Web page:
Merkel received a lot of criticism for hosting the Dalai Lama in Berlin in 2007
As economic links grew, so did political engagement. The first full-scale intergovernmental consultations between Germany and China occurred in 2011, with Prime Minister Wen Jiabao coming to Berlin with an entourage of ministers.
Wen hinted at a quid pro quo. "China hopes with all its heart to take a direction, with Germany, where big countries respect each other so we can create a win-win situation," he said.
For Barkin, the message was clear: "When China talks about respect in bilateral relationship, what it really means is that it doesn't want other countries to interfere, as it says, in internal affairs."
The power balance in the relationship was shifting fast — in China's favor — when, in 2012, a new leader rose to the top in Beijing. Xi Jinping would go on to shape a new era, doubling down on authoritarianism.
Xi's clampdown on political freedoms in Hong Kong and repression of Uighur Muslims in Xinjiang have shattered any remaining hopes that China was on a path toward political opening. And China's growing assertiveness has raised the prospect of a confrontation with the United States that could define this century.
Despite these concerns, Merkel has pushed ahead with strengthening economic ties, culminating in the investment deal reached by the European Union and China at the end of 2020.
For Merkel, this was about securing a better deal for EU companies doing business in China. But it brought her a barrage of criticism — not just for brushing off human rights concerns, but for ignoring a plea by the incoming Biden administration to wait and consult, and thereby granting China a diplomatic victory in outmaneuvering the trans-Atlantic partnership.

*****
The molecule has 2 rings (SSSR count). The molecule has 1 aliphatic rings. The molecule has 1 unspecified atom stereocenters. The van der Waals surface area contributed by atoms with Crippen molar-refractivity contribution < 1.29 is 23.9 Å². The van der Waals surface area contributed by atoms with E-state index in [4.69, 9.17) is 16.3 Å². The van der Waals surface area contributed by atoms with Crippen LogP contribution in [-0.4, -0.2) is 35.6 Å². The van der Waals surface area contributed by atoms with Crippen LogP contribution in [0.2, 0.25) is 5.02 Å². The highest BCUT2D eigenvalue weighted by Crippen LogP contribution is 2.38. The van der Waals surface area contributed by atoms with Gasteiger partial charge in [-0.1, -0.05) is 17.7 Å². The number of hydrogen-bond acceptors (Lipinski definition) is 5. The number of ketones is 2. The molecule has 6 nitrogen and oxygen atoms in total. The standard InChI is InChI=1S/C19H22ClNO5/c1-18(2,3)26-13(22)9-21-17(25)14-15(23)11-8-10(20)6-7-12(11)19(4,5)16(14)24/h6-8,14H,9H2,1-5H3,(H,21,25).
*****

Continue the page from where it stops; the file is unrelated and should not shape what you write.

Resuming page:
Barkin suggests that this was a conscious move by Merkel. "I think there is a desire to avoid a second Cold War. She's clearly determined to play a moderating role in the US-China confrontation to prevent the isolation or containment of China, and try to bind it into the global rules-based order."
"I think it's become increasingly difficult to sit on the fence," Barkin said. "There will be a series of very difficult choices for countries like Germany."
It is a choice that may fall to Merkel's successor — expected to be either Armin Laschet, who is the newly elected chair of her Christian Democrats, or Markus Söder, currently the state premier of Bavaria.
Neither looks likely to seek a significant change to China policy. But they may find they are forced to change course — either by their likely coalition partners, the Greens, or by geopolitical realities.
The optimism of Merkel's first trip to China in 2006 is long gone. But, Barkin said, it was embracing Beijing so firmly in 2009-11 that set Germany on its current course. "I think Merkel has clung to what many people now see as an antiquated approach to China," he reflected.
Though such criticism is growing, Merkel herself has shown no sign of changing course in her final months in office.
"I don't consider it very sensible to look back 15 years and consider the results of today," she told reporters in 2020. "I believe that it is both right and important to seek good strategic relations with China. But you can't have any illusions — you have to measure things against reality."